1. Software piracy is a victimless crime.
Nothing could be further from the truth! According to industry statistics, illegal software use costs developers worldwide over $60 billion a year in lost revenues, with more than $10 billion lost in North America alone. In Central and Eastern Europe, an average of 61% of the software in use is illegal. In some Asia Pacific and Eastern European markets, 90% of software is unlicensed.
2. Software copy protection makes software more expensive.
On the contrary: the price of software copy protection is negligible compared to the losses incurred by developers through the pirating of their software. In fact, by protecting their software and thereby increasing their revenues, developers can afford to supply better software at competitive prices. True, not everyone who copies software today would buy it tomorrow if it were protected, and protection may put off a few potential customers. However, there is no doubt that in the vast majority of cases the investment in protection pays off handsomely in increased sales and profit.
3. Software copy protection gets in the way of the legitimate user.
The new, more sophisticated types of software copy protection - of which HASP is the leading example - not only don't get in the way of legitimate end-users, they actually benefit them. Protection safeguards the integrity of the software. The end-user is thus assured that the software cannot be tampered with in any way. Plus, higher revenues for developers mean that down the line, users will benefit from better, high-quality software. Large organizations that are legally liable for the software they purchase, have a clear interest in preventing the unauthorized distribution of their software. Often, the users themselves request that the software be protected, to ensure that it won't be used illegally - thus causing the organization harm.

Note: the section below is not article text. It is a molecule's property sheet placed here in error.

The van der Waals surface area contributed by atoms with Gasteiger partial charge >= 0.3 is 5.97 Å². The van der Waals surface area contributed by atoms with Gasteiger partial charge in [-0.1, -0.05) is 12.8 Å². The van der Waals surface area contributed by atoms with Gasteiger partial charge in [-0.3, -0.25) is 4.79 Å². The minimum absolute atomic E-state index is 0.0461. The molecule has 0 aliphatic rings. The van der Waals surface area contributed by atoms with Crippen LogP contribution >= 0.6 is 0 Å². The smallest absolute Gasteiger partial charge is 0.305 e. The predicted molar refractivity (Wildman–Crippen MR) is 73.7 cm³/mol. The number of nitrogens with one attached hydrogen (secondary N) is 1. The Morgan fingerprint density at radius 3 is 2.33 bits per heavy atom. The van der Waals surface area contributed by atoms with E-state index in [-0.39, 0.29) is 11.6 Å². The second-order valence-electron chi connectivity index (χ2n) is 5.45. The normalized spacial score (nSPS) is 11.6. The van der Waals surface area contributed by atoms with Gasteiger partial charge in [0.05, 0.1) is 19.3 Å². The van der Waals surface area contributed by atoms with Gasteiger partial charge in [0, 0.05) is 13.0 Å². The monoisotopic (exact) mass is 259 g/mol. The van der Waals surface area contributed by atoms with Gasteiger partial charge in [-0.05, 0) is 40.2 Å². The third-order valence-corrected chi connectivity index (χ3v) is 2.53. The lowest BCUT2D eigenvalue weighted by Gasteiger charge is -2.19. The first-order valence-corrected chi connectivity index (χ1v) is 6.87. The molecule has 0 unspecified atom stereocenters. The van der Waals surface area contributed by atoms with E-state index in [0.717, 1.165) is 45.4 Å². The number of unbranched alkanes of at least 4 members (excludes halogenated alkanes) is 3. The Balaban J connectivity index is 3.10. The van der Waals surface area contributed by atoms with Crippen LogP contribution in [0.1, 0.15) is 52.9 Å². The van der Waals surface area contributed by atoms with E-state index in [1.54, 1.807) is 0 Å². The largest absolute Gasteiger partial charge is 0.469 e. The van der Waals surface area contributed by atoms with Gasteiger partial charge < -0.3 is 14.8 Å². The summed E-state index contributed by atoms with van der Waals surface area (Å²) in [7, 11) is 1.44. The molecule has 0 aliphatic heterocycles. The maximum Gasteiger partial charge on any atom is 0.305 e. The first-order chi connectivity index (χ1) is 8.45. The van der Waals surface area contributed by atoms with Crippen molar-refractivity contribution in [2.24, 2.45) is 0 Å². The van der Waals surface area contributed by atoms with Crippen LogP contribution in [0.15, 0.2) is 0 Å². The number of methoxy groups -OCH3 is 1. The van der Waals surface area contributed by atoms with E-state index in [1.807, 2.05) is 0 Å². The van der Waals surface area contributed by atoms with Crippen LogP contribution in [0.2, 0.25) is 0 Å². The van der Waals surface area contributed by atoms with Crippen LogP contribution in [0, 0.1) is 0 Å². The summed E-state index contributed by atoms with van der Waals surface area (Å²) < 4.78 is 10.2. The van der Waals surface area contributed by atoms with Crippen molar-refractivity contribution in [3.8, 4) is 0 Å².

4. Inexpensive software is not copied.
Some people attack the concept of software protection by arguing: "Make software cheaper, that's all. People don't copy inexpensive software, and you'll sell more copies of your product". But things are not so simple. Developing a software product requires a huge investment of time and money and this work never ends. To succeed in tomorrow's market, developers must invest today. The argument that people don't copy inexpensive software is obviously false. Check a few PCs around you and you'll probably find that most copied programs are actually the cheaper ones.
5. Any protection system can be cracked. Therefore, software copy protection is useless.
Only the first part of this myth is true: any software protection system can be cracked, just as any lock can be picked or any door can be broken. However, the aim of software copy protection is to provide protection for a reasonable period of time. Software cannot be protected forever, but it can definitely be protected long enough - i.e., until a new version of the product is released. This new version should be protected again, with a protection system that was also improved in parallel, thus assuring a long and profitable sales life for the protected application.